May 07 9:00 AM
Speculation about the imminent death of ACT, and its replacement in National’s affections by the Conservative Party has all of the flavour of out of the frying pan into the fire.
Why would a small “c” conservative Party like National want to rid itself of a right wing extremist group like ACT, with all of the problems that has caused over the last five years, only to replace it with an even more extreme moral jihadist group like the Conservative Party? The strange people in ACT are nothing compared to what lurks within the Conservatives, with their odd mix of populists, economic right wingers, and religious fundamentalists. None of them seem to fit the National flavour that John Key has created, and any union between them would simply replace the current set of difficulties, with an even greater set in the future.
Of course it could be said, with some legitimacy, that politicians will do anything to stay in power, so an alliance with the Conservatives, or even a rapprochement with New Zealand First for that purpose cannot be ruled out. The obvious response would be that the inherent instability of both options (the Conservatives are totally untried, and New Zealand First has never lasted the distance in a governing arrangement) makes both at best extremely short term, inevitably unsuccessful, steps to take that will simply end up embarrassing and humiliating National. So why would they be the author of their own destruction?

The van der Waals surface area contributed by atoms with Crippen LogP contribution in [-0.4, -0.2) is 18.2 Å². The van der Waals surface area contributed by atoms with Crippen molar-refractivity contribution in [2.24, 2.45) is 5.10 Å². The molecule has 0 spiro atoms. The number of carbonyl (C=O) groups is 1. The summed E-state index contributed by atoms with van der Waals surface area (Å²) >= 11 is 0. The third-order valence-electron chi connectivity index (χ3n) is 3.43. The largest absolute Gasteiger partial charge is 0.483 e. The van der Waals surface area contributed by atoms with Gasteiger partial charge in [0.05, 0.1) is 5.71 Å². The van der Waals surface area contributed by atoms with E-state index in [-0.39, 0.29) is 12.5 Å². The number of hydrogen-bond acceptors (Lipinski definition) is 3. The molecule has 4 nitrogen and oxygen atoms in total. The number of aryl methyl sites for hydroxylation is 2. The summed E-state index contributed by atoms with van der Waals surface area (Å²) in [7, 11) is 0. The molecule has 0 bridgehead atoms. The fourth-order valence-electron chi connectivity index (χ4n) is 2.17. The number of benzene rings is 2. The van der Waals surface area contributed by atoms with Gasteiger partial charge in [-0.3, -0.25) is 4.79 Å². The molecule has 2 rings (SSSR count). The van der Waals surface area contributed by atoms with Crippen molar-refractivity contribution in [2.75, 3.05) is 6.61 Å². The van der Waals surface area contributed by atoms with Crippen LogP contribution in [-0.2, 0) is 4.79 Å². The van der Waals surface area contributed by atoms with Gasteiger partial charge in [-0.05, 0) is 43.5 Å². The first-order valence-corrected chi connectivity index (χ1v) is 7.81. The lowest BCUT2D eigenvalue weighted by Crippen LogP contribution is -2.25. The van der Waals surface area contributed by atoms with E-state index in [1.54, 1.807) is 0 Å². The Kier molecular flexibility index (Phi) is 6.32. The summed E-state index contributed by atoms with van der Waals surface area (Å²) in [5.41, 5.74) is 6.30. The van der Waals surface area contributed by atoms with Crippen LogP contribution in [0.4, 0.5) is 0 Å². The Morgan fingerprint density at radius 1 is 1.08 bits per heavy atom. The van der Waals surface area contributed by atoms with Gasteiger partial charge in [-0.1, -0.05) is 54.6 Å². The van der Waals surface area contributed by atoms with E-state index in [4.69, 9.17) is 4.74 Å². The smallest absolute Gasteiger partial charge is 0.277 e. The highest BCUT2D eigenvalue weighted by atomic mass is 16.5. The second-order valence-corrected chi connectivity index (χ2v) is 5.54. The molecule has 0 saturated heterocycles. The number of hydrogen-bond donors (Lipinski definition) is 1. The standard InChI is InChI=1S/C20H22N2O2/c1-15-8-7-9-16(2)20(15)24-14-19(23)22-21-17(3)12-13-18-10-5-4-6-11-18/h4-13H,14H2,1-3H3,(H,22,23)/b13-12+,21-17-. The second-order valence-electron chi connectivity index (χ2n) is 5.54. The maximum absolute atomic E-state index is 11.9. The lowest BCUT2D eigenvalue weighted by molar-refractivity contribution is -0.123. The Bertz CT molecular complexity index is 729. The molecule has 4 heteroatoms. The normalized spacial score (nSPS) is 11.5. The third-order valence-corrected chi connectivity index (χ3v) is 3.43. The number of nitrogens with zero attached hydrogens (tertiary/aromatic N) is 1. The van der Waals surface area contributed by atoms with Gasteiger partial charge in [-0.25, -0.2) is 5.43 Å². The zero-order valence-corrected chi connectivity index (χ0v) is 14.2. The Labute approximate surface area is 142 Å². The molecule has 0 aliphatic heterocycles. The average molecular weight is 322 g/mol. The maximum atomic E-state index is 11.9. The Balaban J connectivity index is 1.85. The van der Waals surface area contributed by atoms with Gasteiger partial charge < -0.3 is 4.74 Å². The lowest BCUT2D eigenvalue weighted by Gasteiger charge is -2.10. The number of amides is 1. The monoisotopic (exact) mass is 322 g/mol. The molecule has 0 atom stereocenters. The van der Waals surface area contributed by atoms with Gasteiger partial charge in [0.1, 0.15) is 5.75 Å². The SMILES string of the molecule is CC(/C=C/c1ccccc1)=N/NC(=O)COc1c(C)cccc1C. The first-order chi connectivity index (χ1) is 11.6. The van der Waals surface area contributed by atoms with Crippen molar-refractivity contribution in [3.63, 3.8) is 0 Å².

All of which raises another possibility. Every now and then, ever since the demise of Sir Joseph Ward, there is a call for the re-establishment of a Liberal Party in New Zealand. Occasionally, the flame flickers a little more brightly, as in 1963 when a Liberal Party actually contested the election that year with minimal success.
The essence of modern liberalism, or radical centrism as it has come to be known in Britain is two fold – a commitment, as always, to personal and economic freedom, through open market economies and free trade, but balanced by the acceptance of government responsibility to look after the vulnerable through the education, health and welfare systems. The party which most accurately qualifies for the description of New Zealand’s version of a modern Liberal Party is UnitedFuture. Its economic credentials are certainly clear, and the Party’s principles show strong commitment to personal responsibility and the role of the state in caring for the less well off.
Such an option is easily and readily written off by all the media commentators, but needs exploring. A genuine modern liberal party, and not a neo-liberal quasi libertarian variation like ACT used to be before it became riddled by scandal, might yet be the antidote National needs to stave off the extremism of the Conservatives. But for it to become a reality, National will have to do more than just wish for it.